Academic journal article Journal of the Illinois State Historical Society

Judicial Decision Making and the End of Slavery in Illinois

Academic journal article Journal of the Illinois State Historical Society

Judicial Decision Making and the End of Slavery in Illinois

Article excerpt

It is generally recognized that among the "free states" of the antebellum United States, Illinois was one of the more conflicted in regard to excluding slavery and involuntary servitude. While known as a "free state," a detailed study of the subject has suggested that, up to the middle of the nineteenth century, Illinois was the most accommodating of the "free" states in regard to slave owners bringing their slaves within its borders, perhaps equaled in this respect only by New Jersey. Indeed, the story of the lingering incidence of slavery during Illinois statehood has been well told from the history of the long term indentures created during the territorial period to the so-called "French slaves" and their descendants (Africans held as slaves of pre-1787 French and Canadian settlers) held in the southwest of the state, and to the variety of circumstances in which slaves were temporarily held in Illinois. It has been pointed out that, when other northern free states from New York to Indiana were eliminating the granting of "comity" that allowed out-of-state slave owners to travel through a free state with their slaves, in 1843, the Illinois Supreme Court explicitly recognized just such a right under Illinois law.1

Indeed, the difficulties that Illinois had with the persistence of slavery in a "free state" began in the earliest time of its territorial period. As a part of the Northwest Territory-land north of the Ohio River ceded by Virginia to the United States in 1784-the territory of Illinois became subject to the 1787 Northwest Ordinance that, by its terms, barred slavery. The well known Article VI of the Ordinance provided in pertinent part that, "There shall be neither slavery nor involuntary servitude in the said territory, otherwise than in punishment of crimes, whereof the party shall have been duly convicted. ..."2 This might have been expected to exclude slavery altogether within the Northwest Territory but this broad exclusionary language was ignored or circumvented in important respects so that, not just in the land that became Illinois, but throughout the southern tier of this Northwest Territory-from Ohio to Illinois - some slave holding lingered. The number of such slaves was never large-one estimate suggests "2,000 to 3,000 blacks who remained enslaved in the Northwest between 1787 and 1848"-but it was clearly in violation of the letter and spirit of the Ordinance and Illinois was the most prominent offender in this regard. Indeed, it has been said that in Illinois, "slavery remained vigorous throughout the territorial period."3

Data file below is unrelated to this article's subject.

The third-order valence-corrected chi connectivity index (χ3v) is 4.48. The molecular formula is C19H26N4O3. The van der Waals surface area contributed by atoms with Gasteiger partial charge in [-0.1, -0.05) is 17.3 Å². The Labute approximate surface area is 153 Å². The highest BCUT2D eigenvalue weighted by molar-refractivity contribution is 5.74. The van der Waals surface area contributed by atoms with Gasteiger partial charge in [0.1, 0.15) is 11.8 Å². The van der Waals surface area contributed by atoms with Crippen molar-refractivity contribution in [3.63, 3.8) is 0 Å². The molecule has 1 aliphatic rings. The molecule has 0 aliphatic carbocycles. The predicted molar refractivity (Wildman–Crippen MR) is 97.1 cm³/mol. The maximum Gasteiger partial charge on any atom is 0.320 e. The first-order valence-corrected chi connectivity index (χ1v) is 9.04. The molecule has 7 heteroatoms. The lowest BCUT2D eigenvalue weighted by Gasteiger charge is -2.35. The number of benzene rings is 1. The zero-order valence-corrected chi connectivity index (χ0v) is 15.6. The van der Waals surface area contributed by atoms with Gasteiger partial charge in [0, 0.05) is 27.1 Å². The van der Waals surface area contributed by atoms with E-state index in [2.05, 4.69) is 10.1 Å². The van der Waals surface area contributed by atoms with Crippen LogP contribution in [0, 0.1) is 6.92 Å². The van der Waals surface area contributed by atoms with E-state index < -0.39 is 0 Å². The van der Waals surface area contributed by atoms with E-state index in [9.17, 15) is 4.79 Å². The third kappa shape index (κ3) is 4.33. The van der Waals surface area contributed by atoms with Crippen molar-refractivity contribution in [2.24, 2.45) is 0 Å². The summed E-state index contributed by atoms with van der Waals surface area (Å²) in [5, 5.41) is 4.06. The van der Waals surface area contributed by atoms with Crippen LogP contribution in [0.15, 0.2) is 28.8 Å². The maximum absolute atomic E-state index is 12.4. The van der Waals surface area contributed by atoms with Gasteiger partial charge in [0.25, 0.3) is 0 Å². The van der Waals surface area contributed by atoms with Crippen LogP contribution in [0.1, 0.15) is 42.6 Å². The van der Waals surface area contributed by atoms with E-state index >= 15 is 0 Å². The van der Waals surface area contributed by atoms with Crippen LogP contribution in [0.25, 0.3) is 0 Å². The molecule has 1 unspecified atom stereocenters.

The vigor of slave holding in Illinois was manifested almost immediately upon adoption of the 1787 Ordinance and its slavery ban. Despite the unqualified language in the Ordinance, the slave holding interests in southwestern Illinois who held the French slaves pressed for an "interpretation" that the ban was prospective and did not affect slaves already present. By 1790, this effort had succeeded when the territorial governor, Arthur St. Clair, declared his view that the law was prospective only. St. Clair was never challenged on this by the national government so that, ten years after the Ordinance, "the status of slaves" in Illinois and elsewhere in the Northwest Territory remained largely unchanged.

It was not just the French slaves and their descendants who came to be excepted from the slavery ban of the Ordinance. In 1807, the Indiana Territory (that until 1809 included what became Illinois) legislated to allow slave owners from slave states to bring their slaves into the territory as "indentured servants for a term of years agreed to by both parties." While some considered this 1807 law and the lifetime or near lifetime indentures made under the law to be "disguised slavery"-as we shall see the Illinois Supreme Court would later call it just that-when Illinois was established as a separate territory in 1809, it continued this indenture system even as the separate Indiana Territory had moved to abandon it. …

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